• Multiple angles on a Civil War turning point
  • Beyond dates and data to questions and connections
  • Adding facts from then to what we know now

Information Literacy: Sources and More


What are the sources of this information?
This is the question we hope all discriminating readers will ask!

Each detail in Gettysburg by the Numbers includes links to the source(s) used for that detail. These tell you where we found the information, not where to go to answer the questions. These sources are not part of TeachersFirst’s “vetted,” educator-reviewed resource collection, and may even include annoying ads or pop-ups.

GBTN uses many sources of information, some very basic, such as Wikipedia or Ask.com, and some primary sources from the time. The researchers used very basic sources for information that is not likely to be argued or to vary much form source to source. Such information might include basic facts about how much a car weighs or how many cups of coffee Starbucks sells per day.

For information that is more specialized, the researchers used expert sources such as the U.S. Army, the National Park Service, or dedicated re-enactors/scholars who make the battle of Gettysburg their life’s passion.

As you read each topic detail, you will find links to the sources used for that detail. These sources are not part of TeachersFirst’s “vetted,” educator-reviewed resource collection, and may even include annoying ads or pop-ups.

But I read a source that says something different
You definitely will find conflicting information about Gettysburg or any Civil War battle. Why? History is not neatly recorded by textbook publishers who sit on the battle sidelines, recording what happened. History is a dynamic (changing) tale, depending on who the storyteller is. In the cases where a topic detail shares information that is difficult to describe precisely, such as the exact number of people who died on the scene at Gettysburg, we have tried to explain the challenges of arriving at a precise number. We also give you the source(s) for our information so you can see “who says.” In some cases, we use estimates or approximations to make the numbers manageable. If you discover a source that says something different, consider it an exciting challenge for further exploration!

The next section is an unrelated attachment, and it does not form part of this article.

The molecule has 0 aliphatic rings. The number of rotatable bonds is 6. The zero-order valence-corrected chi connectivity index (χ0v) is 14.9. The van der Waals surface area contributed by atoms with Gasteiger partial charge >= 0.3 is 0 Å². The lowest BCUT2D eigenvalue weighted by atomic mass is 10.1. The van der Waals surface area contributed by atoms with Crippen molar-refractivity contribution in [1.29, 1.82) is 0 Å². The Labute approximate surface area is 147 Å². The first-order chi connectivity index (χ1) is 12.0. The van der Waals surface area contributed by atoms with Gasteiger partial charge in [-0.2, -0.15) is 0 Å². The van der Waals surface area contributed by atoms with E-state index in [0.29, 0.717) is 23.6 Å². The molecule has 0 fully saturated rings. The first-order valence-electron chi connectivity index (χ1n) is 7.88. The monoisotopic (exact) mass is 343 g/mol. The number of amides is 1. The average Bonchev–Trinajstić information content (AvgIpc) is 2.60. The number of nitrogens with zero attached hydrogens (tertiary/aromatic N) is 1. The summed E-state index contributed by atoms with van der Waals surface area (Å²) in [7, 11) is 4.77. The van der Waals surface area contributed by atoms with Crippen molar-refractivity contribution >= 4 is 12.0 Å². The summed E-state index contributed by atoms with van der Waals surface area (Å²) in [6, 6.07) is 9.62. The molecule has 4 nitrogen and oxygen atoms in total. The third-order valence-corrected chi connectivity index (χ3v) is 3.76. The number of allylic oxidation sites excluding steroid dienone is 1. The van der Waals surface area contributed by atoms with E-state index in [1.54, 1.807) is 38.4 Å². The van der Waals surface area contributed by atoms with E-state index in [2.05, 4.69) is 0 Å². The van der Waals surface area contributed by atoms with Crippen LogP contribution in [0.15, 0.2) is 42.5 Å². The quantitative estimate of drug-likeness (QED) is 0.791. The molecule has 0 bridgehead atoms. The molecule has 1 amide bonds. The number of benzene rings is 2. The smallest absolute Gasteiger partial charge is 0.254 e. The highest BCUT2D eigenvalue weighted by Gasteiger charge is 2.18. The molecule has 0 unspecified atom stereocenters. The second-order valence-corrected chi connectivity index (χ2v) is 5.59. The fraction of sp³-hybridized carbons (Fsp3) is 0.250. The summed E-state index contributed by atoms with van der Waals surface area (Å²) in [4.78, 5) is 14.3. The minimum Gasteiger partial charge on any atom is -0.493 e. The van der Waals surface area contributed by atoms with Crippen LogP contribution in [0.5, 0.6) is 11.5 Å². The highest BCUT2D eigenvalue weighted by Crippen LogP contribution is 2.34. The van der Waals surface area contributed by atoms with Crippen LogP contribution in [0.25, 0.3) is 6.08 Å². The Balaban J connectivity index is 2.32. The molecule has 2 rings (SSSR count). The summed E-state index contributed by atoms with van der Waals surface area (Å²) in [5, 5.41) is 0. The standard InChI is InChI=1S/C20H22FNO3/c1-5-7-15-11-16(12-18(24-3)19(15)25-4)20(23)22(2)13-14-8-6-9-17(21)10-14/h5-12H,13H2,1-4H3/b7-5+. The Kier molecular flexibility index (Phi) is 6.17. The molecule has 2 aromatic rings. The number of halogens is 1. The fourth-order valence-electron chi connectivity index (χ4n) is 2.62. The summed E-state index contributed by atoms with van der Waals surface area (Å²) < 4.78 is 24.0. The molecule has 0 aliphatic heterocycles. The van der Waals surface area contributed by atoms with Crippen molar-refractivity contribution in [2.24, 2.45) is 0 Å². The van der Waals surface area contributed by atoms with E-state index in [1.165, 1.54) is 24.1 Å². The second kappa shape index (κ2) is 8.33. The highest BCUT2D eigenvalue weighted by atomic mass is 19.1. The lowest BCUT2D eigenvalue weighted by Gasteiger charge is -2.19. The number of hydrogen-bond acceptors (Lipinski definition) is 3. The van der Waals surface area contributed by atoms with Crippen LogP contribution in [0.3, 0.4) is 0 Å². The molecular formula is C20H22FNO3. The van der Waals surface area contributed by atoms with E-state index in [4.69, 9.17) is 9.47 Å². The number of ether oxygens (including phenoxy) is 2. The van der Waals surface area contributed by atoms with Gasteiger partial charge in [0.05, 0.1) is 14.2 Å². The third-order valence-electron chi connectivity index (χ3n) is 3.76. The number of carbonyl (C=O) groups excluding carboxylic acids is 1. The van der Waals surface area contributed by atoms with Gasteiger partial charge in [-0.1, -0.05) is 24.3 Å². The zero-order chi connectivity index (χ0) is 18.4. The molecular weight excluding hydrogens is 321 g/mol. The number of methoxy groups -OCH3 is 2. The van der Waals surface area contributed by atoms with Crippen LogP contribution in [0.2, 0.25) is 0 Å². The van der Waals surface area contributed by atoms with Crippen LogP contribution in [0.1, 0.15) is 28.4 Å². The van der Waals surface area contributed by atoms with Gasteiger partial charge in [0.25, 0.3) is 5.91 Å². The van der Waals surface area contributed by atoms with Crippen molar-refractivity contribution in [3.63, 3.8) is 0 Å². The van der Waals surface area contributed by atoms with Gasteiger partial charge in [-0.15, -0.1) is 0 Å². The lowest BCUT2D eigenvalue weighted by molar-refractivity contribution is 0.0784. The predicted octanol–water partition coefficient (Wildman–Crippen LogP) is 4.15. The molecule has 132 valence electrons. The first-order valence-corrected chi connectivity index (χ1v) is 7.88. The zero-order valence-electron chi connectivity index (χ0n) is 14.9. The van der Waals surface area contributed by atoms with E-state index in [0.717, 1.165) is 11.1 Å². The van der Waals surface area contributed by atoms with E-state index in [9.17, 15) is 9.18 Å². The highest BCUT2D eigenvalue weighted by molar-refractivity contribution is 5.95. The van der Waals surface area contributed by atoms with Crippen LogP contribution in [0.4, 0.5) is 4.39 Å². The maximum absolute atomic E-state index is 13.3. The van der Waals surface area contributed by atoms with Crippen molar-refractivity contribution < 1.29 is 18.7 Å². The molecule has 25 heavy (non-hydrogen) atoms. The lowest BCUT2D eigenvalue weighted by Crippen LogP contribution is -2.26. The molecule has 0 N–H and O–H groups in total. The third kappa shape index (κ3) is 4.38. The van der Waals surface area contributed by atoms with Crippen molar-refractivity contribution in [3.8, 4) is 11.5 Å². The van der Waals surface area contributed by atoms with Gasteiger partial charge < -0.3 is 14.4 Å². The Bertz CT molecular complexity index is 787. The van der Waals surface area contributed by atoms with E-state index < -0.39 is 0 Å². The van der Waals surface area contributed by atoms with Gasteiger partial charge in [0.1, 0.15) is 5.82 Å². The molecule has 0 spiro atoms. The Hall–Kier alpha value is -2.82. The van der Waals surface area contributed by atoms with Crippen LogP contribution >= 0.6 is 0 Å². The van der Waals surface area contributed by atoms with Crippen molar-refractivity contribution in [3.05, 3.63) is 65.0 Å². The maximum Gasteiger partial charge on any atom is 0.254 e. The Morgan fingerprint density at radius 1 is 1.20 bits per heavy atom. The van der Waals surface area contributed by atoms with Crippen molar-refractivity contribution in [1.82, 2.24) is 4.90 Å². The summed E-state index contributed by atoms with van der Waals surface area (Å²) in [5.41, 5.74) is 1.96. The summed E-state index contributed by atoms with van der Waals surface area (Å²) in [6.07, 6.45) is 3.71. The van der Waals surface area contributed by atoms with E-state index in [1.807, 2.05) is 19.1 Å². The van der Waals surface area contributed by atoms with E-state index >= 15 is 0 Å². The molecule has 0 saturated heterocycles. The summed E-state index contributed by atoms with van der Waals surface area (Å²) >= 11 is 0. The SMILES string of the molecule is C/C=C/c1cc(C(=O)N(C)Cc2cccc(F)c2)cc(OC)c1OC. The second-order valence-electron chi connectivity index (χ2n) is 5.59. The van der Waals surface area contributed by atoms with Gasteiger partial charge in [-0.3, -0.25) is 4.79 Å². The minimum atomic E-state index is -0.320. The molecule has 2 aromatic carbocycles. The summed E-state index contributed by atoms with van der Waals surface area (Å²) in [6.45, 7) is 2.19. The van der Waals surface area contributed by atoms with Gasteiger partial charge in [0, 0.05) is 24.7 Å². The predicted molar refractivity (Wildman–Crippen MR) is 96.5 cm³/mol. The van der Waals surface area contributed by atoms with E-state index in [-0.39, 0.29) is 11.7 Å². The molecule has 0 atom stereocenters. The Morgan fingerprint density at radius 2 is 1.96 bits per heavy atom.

Information Literacy Lesson Ideas

Who says?
After your students have spent a day exploring Gettysburg by the Numbers, ask them whether they believe everything they read. As a homework assignment, ask them to choose three details from Gettysburg by the Numbers that they think they can “debunk.”  Have them work with a partner or trio to find alternate versions of the detail information in Gettysburg by the Numbers. For example, can they find a different estimate of the amount of ammunition used? Can they find a different estimate of the weight of a Civil War soldier’s pack? Have them make a chart for each version, including:

Who says? (source of the information- including site url and author, book title and author, etc.)                       
Why I believe this source

As a class, have groups present their choice of the best “debunking” example they found and have the class comment or vote on who they believe and why. If you have access to tablets or laptops, you could easily use a class wiki to post the “Who Says” charts from each group and use the discussion tab for others to comment or vote.

Why this source?
Start by talking about why we choose the sources we do (Comes up first on Google; I don’t know; My brother says he uses that site all the time; etc. ). Have students select a favorite detail in GBTN and look at the source(s). Pair them with another student and have them explain WHY the source used is a good one for this type of information. Have them write down their reasons and report them back to the class. Listen for choices about sources such as those listed above under What are the sources of this information? Generate a poster of “Why this source” reasons to keep on the classroom wall  (or wiki) for student research projects, especially if they are going to do GBTN extension projects.

Can I find another?
Have students select a favorite detail to explore and try to find a different source(s) that say the same thing. How good is that second source? How do they know one did not copy misinformation from the other? Can they find a third? How many sources does a journalist use before he/she considers a fact to be verified? Make a  student –generated list of suggestions for validating “facts.”

These are just some of the lesson ideas you might use. For more resources on information literacy and evaluating sources, see these reviewed resources:
Easy Bib Lesson Plans 
21st Century Information Fluency
Bad News
MediaLit Moments